The first martyr of the Iranian uprising has emerged. She’s Neda Agha-Soltan, the woman who was shot to death on June 20 on Karegar Avenue in Tehran. Her moment of death was recorded by two cameras, with her fiance kneeling over the body, calling “Neda, stay with me. Neda stay with me!”
The first image was taken by David McNew of Getty Images of a demonstration in Los Angeles yesterday. This protester was picking up on the suggestion, communicated by Twitter feeds from Iran over the weekend, that images of Agha-Soltan’s terrible death will shame the government and inspire the opposition. The YouTube video, which has gone viral, is a direct confrontation to the “modest and averted gaze” idealized by the post-revolutionary Iranian media. The crudity of the protester’s sign underlines the punctum realm of the image, where, in Roland Barthes’ words, the impact of a photograph “shoots out of the image like an arrow and pierces me.”
The second image, created by Flickr user Jamile Vatankhah, is slicker, more allegorical. Agha-Soltan gazes calmly at us, from the dead. The otherworldliness of Iranian culture is on display here. The punctum of the YouTube video has now been reconfigured into a studium, Barthes’s term for the interest which we show in a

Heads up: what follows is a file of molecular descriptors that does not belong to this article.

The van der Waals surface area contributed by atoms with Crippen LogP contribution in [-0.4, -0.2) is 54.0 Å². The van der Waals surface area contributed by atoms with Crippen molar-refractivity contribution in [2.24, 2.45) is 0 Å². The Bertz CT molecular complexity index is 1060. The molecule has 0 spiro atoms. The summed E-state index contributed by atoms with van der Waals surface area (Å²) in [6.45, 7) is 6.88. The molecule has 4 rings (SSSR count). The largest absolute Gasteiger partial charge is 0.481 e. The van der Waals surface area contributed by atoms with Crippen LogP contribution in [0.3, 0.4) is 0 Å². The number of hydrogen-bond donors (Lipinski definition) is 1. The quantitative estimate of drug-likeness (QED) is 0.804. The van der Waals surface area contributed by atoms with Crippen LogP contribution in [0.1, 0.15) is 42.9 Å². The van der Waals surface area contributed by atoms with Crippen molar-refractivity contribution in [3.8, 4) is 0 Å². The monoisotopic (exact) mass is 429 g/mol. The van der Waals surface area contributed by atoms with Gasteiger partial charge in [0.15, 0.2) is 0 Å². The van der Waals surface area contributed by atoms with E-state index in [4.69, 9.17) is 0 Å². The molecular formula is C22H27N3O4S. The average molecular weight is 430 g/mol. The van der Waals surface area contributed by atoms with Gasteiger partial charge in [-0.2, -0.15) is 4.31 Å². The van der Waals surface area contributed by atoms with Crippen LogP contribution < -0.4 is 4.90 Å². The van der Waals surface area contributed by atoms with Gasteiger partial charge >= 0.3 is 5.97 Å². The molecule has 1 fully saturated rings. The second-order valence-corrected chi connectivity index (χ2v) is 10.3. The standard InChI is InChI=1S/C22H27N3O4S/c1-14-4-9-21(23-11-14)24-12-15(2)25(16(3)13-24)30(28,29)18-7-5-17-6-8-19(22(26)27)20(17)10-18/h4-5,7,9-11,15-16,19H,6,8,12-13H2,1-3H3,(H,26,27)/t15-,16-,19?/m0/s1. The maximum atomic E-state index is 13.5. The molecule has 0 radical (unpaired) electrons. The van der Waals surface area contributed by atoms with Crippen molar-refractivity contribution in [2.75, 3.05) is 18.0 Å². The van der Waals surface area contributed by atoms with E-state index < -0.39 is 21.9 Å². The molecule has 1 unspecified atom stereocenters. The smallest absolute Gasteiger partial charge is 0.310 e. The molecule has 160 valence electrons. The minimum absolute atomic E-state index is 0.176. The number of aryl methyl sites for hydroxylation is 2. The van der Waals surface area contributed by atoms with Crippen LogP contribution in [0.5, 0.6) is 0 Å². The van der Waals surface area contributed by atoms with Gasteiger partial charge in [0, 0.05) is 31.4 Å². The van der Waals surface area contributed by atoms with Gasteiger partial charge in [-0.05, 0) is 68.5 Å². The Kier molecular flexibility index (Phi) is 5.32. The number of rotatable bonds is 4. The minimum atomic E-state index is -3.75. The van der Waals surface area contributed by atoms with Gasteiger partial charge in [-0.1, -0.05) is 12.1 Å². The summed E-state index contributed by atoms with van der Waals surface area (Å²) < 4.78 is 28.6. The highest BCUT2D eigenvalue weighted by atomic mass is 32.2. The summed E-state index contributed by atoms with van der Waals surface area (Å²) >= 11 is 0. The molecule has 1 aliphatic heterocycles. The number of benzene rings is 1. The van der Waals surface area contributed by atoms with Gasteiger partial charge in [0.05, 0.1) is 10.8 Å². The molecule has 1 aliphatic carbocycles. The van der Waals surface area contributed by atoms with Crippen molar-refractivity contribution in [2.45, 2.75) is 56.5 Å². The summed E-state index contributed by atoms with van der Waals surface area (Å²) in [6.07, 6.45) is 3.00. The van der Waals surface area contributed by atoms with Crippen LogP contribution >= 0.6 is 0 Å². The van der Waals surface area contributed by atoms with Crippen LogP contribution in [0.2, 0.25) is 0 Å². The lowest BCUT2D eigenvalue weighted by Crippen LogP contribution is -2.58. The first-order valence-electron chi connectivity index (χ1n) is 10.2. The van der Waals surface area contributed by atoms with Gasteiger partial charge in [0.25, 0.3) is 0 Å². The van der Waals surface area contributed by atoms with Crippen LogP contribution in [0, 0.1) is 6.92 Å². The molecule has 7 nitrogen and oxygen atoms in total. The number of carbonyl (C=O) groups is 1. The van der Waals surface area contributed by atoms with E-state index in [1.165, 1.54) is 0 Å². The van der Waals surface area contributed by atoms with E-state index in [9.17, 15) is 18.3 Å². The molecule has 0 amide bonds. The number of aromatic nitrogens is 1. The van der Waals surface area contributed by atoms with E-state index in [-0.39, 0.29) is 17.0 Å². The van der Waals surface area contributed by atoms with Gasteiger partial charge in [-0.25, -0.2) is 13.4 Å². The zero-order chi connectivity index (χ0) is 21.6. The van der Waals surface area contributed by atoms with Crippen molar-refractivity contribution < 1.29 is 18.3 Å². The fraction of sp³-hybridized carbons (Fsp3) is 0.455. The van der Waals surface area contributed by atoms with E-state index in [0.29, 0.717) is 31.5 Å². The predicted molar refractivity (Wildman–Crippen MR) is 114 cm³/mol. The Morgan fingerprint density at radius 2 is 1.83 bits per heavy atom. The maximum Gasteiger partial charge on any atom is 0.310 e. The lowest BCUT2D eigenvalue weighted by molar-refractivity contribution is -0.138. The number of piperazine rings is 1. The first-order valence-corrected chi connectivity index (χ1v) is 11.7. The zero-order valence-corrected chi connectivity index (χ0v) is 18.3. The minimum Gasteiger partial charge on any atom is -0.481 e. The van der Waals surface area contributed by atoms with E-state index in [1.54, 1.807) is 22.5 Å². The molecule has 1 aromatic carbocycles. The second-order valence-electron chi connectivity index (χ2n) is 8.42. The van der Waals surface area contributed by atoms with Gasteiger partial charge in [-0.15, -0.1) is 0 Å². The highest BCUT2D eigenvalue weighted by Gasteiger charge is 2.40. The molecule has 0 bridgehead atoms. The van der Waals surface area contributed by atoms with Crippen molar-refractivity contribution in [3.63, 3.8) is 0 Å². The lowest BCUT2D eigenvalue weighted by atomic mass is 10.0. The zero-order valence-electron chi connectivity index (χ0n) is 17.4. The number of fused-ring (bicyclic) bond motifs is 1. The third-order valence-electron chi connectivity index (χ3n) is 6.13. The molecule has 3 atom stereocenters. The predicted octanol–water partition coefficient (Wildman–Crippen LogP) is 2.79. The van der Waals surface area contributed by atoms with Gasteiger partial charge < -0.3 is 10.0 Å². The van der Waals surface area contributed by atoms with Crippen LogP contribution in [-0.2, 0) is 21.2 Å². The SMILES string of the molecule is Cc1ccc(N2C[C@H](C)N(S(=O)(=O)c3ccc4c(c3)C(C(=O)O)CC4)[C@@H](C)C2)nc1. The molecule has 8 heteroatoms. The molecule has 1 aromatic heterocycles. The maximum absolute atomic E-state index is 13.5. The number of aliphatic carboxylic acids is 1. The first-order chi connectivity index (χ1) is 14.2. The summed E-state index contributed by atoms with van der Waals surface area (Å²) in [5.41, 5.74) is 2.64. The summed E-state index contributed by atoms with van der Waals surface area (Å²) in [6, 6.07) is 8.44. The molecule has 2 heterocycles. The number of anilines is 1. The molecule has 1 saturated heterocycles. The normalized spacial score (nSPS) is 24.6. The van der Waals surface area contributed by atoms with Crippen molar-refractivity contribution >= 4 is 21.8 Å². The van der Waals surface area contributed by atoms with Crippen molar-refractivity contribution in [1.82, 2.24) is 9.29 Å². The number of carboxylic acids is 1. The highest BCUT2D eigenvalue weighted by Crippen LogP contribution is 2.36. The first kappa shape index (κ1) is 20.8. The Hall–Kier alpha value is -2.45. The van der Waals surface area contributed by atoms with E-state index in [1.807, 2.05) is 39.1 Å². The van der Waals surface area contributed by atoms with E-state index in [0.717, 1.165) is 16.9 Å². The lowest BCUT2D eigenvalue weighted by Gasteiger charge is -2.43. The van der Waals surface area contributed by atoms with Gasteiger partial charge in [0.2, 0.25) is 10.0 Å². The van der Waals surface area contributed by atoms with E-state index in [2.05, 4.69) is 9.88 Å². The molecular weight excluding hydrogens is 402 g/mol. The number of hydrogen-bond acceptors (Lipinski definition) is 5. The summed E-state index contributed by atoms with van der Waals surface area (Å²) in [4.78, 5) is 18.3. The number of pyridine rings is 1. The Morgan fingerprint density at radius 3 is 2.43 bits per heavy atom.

photograph, the desire to construct a relationship between whatever meanings we may derive from it and our
own subjectivities. That the image was created on Father’s Day in the US only adds to the poignancy of the woman’s death, as if the impact, the punctum, of the original videos was not enough.
In these images, is Agha-Soltan a martyr or a saint? Has she become Christian, or is she still Muslim?
NB: June 23, 2009: I’ve corrected the victim’s name and the identification of the man kneeling over her in the video.